Details of Suspects, But Not Motive, Emerge in San Bernardino Shooting

The Inland Regional Center complex is pictured in an aerial photograph. Mario Anzuoni/Reuters

Updated | San Bernardino County police have identified the two shooting suspects in the California rampage that left 14 dead and at least 21 injured in California on Wednesday.

Police said Syed Farook, 28, and Tashfeen Malik, 27, opened fire at a holiday party at the Inland Regional Center for the developmentally disabled. It is located in San Bernardino, about 60 miles east of Los Angeles.

Authorities said Farook left the event and returned later to open fire on the attendees. It is unclear if Malik was with him at the event before the shooting. Both Malik and Farook fled after the shooting and left explosives at the scene, according to the authorities.

Farook, who was born in Illinois and most recently lived in California, was an employee of the San Bernardino County health department. The department is the county agency that hosted the gathering. His parents originally are from Pakistan.

Malik was born in Pakistan and lived in Saudi Arabia until she was introduced to Farook. The couple married two years ago, Hussam Ayloush, executive director of the Los Angeles office for the Council on American-Islamic Relations, told NPR Thursday morning. They were the parents of a 6-month-old girl, whom they left in the care of one of their mothers before the shooting.

"According to the family, [Farook] had a good life; he had a good job; he was happy," Ayloush said. "They're shocked, completely shocked, by his actions."

At a press conference late Wednesday, Farhan Khan, Farook's brother-in-law, declined to comment on the couple's religion. But Ayloush on Thursday confirmed to NPR that both were Muslim.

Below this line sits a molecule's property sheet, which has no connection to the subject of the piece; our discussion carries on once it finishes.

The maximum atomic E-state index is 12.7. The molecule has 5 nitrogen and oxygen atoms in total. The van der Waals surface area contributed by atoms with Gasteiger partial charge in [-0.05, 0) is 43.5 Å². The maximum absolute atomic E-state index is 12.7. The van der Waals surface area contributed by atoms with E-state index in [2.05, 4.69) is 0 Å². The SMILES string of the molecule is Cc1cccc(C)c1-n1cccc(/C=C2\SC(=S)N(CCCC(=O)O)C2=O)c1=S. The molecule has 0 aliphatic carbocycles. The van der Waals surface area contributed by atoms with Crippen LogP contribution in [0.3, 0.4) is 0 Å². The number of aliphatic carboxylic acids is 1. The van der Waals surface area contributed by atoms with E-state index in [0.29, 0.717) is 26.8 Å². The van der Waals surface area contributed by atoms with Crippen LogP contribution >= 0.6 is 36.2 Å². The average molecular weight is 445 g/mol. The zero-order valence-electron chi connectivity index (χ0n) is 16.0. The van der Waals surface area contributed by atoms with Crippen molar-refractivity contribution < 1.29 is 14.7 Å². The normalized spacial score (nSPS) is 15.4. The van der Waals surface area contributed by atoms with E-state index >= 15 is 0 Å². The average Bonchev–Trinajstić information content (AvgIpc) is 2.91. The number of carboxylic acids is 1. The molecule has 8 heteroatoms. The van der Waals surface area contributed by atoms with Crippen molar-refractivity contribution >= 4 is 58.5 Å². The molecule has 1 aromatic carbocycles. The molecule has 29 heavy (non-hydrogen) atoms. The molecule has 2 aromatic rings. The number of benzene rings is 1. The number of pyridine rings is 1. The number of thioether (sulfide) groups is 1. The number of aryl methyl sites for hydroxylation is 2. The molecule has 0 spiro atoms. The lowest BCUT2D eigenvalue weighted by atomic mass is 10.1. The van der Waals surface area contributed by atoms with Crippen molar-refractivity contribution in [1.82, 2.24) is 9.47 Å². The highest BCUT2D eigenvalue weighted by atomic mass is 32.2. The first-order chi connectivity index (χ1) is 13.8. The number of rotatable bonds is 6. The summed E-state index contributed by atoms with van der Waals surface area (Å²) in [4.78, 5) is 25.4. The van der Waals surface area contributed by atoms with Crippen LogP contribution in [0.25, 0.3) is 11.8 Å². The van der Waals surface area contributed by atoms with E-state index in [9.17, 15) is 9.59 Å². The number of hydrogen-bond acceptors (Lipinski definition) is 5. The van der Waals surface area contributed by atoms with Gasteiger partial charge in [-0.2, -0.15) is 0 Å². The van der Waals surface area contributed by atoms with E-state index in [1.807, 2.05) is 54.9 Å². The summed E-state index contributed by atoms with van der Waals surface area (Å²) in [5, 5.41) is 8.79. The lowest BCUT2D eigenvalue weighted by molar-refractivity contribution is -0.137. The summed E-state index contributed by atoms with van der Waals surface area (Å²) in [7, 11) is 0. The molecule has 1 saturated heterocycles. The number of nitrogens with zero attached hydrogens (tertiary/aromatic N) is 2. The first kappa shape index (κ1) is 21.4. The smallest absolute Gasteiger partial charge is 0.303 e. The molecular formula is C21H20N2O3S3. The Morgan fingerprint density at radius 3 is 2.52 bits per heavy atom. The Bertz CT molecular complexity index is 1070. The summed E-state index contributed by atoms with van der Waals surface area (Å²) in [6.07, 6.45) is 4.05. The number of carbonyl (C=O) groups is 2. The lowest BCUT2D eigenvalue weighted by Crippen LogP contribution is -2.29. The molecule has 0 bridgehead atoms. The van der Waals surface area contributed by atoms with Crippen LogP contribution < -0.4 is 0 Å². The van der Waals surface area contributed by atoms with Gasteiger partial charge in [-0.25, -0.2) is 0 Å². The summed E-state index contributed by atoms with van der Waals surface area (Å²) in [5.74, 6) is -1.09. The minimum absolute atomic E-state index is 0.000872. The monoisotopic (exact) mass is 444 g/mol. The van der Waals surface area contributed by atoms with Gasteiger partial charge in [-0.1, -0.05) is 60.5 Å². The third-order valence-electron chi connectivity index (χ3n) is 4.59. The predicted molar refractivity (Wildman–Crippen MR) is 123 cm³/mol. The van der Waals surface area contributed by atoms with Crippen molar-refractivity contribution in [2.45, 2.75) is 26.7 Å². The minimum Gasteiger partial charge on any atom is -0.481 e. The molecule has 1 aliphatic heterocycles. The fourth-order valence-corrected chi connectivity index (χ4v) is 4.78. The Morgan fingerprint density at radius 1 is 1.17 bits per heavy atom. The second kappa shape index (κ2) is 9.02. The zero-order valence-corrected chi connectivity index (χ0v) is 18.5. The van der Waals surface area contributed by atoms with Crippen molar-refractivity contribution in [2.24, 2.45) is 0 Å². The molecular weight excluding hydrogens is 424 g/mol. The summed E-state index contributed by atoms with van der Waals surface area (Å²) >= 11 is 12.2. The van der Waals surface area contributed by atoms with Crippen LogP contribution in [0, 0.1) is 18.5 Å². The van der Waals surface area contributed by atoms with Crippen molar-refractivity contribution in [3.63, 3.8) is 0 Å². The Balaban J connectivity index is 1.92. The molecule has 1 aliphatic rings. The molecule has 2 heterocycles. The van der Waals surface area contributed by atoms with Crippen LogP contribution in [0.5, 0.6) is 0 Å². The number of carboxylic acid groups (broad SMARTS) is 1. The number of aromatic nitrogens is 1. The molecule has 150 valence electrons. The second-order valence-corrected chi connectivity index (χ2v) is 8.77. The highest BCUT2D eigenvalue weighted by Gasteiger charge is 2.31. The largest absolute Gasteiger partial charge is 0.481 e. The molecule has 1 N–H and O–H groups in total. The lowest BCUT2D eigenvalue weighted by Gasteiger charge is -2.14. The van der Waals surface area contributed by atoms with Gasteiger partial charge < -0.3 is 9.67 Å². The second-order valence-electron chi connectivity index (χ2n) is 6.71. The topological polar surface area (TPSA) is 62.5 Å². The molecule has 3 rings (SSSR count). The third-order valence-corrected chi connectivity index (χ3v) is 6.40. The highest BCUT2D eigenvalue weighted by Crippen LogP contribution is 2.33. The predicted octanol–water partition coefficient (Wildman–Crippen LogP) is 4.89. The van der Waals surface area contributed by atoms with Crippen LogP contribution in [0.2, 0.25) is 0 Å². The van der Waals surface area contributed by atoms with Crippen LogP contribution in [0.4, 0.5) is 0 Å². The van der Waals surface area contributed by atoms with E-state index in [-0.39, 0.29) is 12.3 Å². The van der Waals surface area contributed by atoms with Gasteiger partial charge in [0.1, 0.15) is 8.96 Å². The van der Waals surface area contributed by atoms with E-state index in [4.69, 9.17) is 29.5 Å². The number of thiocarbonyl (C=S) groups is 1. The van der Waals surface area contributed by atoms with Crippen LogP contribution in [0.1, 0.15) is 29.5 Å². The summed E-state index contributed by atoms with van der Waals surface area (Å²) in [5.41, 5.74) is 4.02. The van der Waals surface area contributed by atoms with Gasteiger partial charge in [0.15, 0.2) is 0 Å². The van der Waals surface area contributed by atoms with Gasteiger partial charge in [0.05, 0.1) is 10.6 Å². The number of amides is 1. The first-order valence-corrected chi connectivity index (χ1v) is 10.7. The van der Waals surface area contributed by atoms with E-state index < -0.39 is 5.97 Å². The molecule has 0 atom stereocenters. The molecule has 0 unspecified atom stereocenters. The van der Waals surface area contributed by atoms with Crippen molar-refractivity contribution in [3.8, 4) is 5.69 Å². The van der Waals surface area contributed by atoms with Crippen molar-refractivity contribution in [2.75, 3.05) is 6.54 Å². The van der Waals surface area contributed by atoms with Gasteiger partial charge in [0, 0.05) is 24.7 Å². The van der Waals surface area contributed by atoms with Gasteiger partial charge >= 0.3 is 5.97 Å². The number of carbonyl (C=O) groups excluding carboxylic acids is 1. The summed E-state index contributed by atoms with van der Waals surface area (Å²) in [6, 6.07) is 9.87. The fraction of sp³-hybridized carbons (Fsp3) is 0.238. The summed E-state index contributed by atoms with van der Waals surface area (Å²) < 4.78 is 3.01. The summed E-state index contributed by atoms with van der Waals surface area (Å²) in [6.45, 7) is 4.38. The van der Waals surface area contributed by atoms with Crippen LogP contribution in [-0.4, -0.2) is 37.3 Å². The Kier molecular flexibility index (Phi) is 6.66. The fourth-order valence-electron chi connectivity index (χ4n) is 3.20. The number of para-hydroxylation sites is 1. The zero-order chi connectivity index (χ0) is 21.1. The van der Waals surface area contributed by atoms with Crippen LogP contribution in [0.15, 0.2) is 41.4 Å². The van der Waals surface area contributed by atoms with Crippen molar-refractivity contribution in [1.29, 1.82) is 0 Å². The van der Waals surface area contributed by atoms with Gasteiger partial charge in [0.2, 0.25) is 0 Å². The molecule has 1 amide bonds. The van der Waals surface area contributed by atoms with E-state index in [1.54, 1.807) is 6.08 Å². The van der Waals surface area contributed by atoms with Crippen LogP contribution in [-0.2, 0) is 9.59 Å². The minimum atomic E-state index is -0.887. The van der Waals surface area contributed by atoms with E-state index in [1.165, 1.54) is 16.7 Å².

"As far as the family knew, there were no strong political or religious views either way," he added.

He said when three people were killed in a shooting last week at a Planned Parenthood in Colorado Springs, Colorado, Muslims and other people around the country didn't point a finger "at all white people or all Christians because of the crime of one individual."

"But it seems the same courtesy, the same respect, is not always afforded to Muslims," Ayloush said.

After the shooting on Wednesday, a tip led San Bernardino County police to a residence in Redlands, California. Upon arriving, authorities saw a vehicle flee the home, officials said. The police pursued the SUV and engaged in a shootout with the two suspects.

Both Farook and Malik died in the melee. Authorities detained a third person on Wednesday but later said they could confirm only that Farook and Malik carried out the shooting.

It remains unclear what motivated the shooters, but Jarrod Burguan, the police chief of San Bernardino County, said, "There had to be some degree of planning that went into this." The shooters were heavily armed and wore tactical attire.

Griselda Reisinger, one of Farook's former co-workers, told the Los Angeles Times: "He was very quiet.... I would say 'hi' and 'bye,' but we never engaged him in conversation."

Reisinger said the health department was experiencing a high turnover rate because of disagreements with management. She added that the department held the holiday party in the same location last year.

Late Wednesday, Khan said he spoke to the suspect about a week ago. "I cannot express how sad I am for what happened today," he said. "I am in shock that something like this could happen."

Khan said he was unaware of any motive for the crime.

This story has been updated to include new information disclosed about the suspects and an increased number of injured people, from 17 to 21.